6. Van Patten

    Oh he will give a toss, ‘cos his wife (ex?) is a GP n’all.

    What he won’t do is offer any comment on it, any comment at all. Because discretion is the better part of the Courageous State.

  7. No public sector wage should be higher than £40000 and no public sector pension higher than £25000.

  8. Any public sector worker using the words ‘servant’ ‘served’ etc to describe what they do as if it’s voluntary or underpaid should lose their personal allowance. This also includes the Army ( conscripts excepted ).
    Imv, of course.

  9. “The Government: “It is vital that we all save for retirement!”
    The People: (Diligently save for retirement)”

    Thats not exactly the problem though is it? How many private sector workers are running up against the pension fund cap? Not many, because saving £1.25m out of your taxed income is not something ‘normal’ people will manage. Its only those who work in the State sector and have the taxpayer ‘saving’ for them that manage it from relatively normal jobs. As such I see this a feature not a bug.

  10. @Bongo

    Yep, agreed. Anyone calling themselves a “public servant” should lose any right or authority to tell the public what to do.

  11. Thats not exactly the problem though is it? How many private sector workers are running up against the pension fund cap? Not many, because saving £1.25m out of your taxed income is not something ‘normal’ people will manage. Its only those who work in the State sector and have the taxpayer ‘saving’ for them that manage it from relatively normal jobs. As such I see this a feature not a bug.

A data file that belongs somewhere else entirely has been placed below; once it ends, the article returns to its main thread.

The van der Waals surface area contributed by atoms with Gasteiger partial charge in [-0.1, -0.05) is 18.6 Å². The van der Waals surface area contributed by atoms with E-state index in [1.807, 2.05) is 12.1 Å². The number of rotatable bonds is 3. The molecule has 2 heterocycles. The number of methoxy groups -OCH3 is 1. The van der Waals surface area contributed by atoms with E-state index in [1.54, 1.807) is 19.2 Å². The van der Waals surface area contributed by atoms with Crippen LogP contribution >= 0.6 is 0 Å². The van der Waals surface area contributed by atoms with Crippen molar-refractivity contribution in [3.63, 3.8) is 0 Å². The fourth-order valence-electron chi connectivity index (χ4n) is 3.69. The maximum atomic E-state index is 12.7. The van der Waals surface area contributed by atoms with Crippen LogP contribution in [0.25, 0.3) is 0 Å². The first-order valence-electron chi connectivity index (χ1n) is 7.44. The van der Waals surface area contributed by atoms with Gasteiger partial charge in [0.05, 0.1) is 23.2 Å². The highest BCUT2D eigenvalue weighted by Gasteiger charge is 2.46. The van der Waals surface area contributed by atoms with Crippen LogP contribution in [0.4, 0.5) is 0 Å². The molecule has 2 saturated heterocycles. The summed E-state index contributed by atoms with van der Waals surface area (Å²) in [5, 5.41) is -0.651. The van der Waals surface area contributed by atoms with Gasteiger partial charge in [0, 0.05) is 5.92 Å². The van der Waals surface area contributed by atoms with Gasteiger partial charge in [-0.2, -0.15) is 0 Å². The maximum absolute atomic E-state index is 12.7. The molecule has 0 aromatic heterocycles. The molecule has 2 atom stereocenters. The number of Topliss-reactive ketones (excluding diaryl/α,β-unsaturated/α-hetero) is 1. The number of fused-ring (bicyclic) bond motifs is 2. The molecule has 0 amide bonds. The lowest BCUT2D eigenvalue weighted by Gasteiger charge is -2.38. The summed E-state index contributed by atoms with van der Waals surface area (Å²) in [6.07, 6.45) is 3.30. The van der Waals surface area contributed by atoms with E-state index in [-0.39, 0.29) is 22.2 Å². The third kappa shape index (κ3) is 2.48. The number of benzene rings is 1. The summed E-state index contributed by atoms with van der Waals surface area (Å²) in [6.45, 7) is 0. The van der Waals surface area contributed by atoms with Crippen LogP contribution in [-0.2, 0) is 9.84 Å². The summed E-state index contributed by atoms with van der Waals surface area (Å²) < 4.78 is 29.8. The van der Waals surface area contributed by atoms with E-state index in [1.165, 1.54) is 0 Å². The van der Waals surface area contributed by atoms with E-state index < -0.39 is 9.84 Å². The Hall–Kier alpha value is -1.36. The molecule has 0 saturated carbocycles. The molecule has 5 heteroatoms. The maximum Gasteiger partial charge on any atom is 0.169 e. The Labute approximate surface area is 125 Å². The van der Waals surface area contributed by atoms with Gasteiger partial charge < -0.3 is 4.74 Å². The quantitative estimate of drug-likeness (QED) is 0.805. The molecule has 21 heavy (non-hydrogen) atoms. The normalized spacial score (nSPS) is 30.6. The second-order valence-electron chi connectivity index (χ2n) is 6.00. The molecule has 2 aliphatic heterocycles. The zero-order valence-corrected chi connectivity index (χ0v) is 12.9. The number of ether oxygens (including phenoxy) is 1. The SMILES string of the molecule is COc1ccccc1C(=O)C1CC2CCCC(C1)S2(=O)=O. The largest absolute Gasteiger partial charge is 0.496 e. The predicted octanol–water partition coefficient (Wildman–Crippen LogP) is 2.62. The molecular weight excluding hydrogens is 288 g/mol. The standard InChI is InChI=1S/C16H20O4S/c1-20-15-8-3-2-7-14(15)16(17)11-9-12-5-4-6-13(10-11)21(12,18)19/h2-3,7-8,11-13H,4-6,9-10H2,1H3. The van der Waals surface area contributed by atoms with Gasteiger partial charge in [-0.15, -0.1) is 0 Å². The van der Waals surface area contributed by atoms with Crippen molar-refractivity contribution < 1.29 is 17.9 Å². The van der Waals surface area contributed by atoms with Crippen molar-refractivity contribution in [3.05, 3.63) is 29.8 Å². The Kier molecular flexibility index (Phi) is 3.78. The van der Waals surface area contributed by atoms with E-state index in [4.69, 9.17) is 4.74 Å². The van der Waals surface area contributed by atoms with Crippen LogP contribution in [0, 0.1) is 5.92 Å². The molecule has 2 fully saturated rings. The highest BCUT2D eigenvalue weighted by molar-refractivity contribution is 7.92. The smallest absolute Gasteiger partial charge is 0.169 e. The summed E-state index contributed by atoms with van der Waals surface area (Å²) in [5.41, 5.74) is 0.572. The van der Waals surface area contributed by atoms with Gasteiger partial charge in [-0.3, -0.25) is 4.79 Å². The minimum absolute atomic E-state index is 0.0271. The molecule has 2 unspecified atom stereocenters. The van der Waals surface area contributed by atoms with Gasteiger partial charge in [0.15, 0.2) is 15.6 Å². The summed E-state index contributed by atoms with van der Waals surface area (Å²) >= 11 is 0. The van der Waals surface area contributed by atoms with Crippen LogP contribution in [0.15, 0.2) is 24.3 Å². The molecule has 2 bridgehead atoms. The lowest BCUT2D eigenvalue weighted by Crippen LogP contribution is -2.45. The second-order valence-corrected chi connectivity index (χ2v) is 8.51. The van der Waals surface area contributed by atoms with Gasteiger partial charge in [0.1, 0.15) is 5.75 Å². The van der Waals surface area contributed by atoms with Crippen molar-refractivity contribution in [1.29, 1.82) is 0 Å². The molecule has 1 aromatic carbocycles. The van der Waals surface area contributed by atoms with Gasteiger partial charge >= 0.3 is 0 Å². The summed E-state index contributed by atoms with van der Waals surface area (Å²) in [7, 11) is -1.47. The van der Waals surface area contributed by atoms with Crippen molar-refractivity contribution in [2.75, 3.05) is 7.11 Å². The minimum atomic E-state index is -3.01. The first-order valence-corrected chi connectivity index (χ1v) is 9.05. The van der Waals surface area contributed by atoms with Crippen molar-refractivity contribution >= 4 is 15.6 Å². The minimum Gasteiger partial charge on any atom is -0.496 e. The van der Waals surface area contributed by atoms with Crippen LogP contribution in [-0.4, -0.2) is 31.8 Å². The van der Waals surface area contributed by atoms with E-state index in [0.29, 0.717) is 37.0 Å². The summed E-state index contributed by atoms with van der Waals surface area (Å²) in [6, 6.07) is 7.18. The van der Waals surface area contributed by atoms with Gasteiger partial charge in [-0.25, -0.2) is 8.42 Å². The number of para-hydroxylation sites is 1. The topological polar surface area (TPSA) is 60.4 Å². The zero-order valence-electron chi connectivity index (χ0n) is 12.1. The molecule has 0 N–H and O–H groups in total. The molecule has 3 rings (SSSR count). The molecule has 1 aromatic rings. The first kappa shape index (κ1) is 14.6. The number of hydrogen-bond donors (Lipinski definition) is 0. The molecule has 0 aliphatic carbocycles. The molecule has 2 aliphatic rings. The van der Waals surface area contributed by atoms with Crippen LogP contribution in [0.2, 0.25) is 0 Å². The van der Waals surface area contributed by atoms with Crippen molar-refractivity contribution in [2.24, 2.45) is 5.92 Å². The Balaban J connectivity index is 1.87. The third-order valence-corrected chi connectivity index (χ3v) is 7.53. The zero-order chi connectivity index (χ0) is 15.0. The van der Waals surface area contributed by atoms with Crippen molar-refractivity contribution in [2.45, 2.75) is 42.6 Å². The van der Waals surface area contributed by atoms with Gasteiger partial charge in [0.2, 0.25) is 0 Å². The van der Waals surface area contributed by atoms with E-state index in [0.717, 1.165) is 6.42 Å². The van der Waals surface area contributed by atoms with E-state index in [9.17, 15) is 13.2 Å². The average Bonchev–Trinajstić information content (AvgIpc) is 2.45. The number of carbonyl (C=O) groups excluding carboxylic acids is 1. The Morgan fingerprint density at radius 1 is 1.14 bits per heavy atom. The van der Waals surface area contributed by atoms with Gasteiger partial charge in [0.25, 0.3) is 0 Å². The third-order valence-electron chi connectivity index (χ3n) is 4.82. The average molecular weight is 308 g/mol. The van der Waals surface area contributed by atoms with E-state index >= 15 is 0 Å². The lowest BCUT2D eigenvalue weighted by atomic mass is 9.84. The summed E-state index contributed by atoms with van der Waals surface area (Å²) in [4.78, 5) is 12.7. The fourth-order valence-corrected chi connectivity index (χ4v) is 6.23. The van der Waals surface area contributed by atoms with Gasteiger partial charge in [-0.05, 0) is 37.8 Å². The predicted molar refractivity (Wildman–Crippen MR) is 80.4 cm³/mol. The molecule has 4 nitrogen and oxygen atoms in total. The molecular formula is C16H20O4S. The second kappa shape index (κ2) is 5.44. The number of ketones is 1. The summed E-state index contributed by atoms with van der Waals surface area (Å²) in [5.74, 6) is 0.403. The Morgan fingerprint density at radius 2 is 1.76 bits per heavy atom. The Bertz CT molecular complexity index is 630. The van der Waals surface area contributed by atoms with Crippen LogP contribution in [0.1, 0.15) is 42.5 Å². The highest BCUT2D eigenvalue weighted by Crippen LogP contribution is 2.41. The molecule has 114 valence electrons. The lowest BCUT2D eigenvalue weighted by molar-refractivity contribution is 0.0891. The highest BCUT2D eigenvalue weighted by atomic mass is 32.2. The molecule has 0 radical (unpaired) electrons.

The problem with ‘allowances’ is that they tend to be reduced, or allowed to reduce through inflation. It won’t be long before a £1m pension pot will sound grand but won’t exactly have you living like Elton John, especially with annuity rates dead in the water.

  12. Rob – it is for high earners. When earning a fraction of that it doesn’t matter what level the government set that at.

  13. Interesting idea from Mr Ecks there: leave the nation’s defences under the command of those who cannot command a salary of more than €40k.

  14. Not just defence Ironman.

    Running our schools. And fire brigades. And hospitals. And building our bridges.

    And negotiating Brexit. Let’s leave that to some plonker just out of university shall we.

  15. Let’s leave that to some plonker just out of university shall we.

    No, you might get somebody capable, if inexperienced, if you do that.

    We need to carefully select people who, at their mid-forties, cannot command more than that salary in any other arena and put them in charge of the country.